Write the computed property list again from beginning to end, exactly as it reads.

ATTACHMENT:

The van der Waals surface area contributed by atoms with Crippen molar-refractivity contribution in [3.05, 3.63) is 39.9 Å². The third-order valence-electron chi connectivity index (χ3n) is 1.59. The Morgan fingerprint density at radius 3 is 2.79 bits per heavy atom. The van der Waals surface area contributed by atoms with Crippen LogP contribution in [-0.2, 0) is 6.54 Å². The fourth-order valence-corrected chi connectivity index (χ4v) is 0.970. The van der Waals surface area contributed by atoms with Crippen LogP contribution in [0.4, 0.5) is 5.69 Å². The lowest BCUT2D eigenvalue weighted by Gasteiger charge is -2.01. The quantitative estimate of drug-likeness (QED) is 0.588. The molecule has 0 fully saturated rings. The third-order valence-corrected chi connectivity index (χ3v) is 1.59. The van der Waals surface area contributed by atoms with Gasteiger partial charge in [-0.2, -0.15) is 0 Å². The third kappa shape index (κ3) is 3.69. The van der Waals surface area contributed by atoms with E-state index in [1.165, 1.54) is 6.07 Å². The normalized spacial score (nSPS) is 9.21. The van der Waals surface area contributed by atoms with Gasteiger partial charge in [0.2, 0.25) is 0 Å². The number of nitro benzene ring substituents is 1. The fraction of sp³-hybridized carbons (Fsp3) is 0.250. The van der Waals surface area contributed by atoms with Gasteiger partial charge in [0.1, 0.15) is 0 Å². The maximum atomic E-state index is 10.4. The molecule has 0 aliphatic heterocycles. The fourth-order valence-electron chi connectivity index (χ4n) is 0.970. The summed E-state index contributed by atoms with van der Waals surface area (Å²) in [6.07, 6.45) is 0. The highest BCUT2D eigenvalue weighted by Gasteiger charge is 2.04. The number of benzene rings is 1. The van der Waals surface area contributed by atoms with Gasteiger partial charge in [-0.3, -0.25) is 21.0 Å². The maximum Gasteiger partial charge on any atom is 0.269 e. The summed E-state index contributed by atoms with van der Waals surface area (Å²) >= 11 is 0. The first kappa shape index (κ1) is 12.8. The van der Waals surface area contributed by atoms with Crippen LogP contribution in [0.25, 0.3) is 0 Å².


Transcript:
The van der Waals surface area contributed by atoms with Crippen molar-refractivity contribution in [3.05, 3.63) is 39.9 Å². The third-order valence-electron chi connectivity index (χ3n) is 1.59. The Morgan fingerprint density at radius 3 is 2.79 bits per heavy atom. The van der Waals surface area contributed by atoms with Crippen LogP contribution in [-0.2, 0) is 6.54 Å². The fourth-order valence-corrected chi connectivity index (χ4v) is 0.970. The van der Waals surface area contributed by atoms with Crippen LogP contribution in [0.4, 0.5) is 5.69 Å². The lowest BCUT2D eigenvalue weighted by Gasteiger charge is -2.01. The quantitative estimate of drug-likeness (QED) is 0.588. The molecule has 0 fully saturated rings. The third-order valence-corrected chi connectivity index (χ3v) is 1.59. The van der Waals surface area contributed by atoms with Gasteiger partial charge in [-0.2, -0.15) is 0 Å². The third kappa shape index (κ3) is 3.69. The van der Waals surface area contributed by atoms with E-state index in [1.165, 1.54) is 6.07 Å². The normalized spacial score (nSPS) is 9.21. The van der Waals surface area contributed by atoms with Gasteiger partial charge in [0.2, 0.25) is 0 Å². The number of nitro benzene ring substituents is 1. The fraction of sp³-hybridized carbons (Fsp3) is 0.250. The van der Waals surface area contributed by atoms with Gasteiger partial charge in [0.1, 0.15) is 0 Å². The maximum atomic E-state index is 10.4. The molecule has 0 aliphatic heterocycles. The fourth-order valence-electron chi connectivity index (χ4n) is 0.970. The summed E-state index contributed by atoms with van der Waals surface area (Å²) in [6.07, 6.45) is 0. The highest BCUT2D eigenvalue weighted by Gasteiger charge is 2.04. The number of benzene rings is 1. The van der Waals surface area contributed by atoms with Gasteiger partial charge in [-0.3, -0.25) is 21.0 Å². The maximum Gasteiger partial charge on any atom is 0.269 e. The summed E-state index contributed by atoms with van der Waals surface area (Å²) >= 11 is 0. The first kappa shape index (κ1) is 12.8. The van der Waals surface area contributed by atoms with Crippen LogP contribution in [0.25, 0.3) is 0 Å².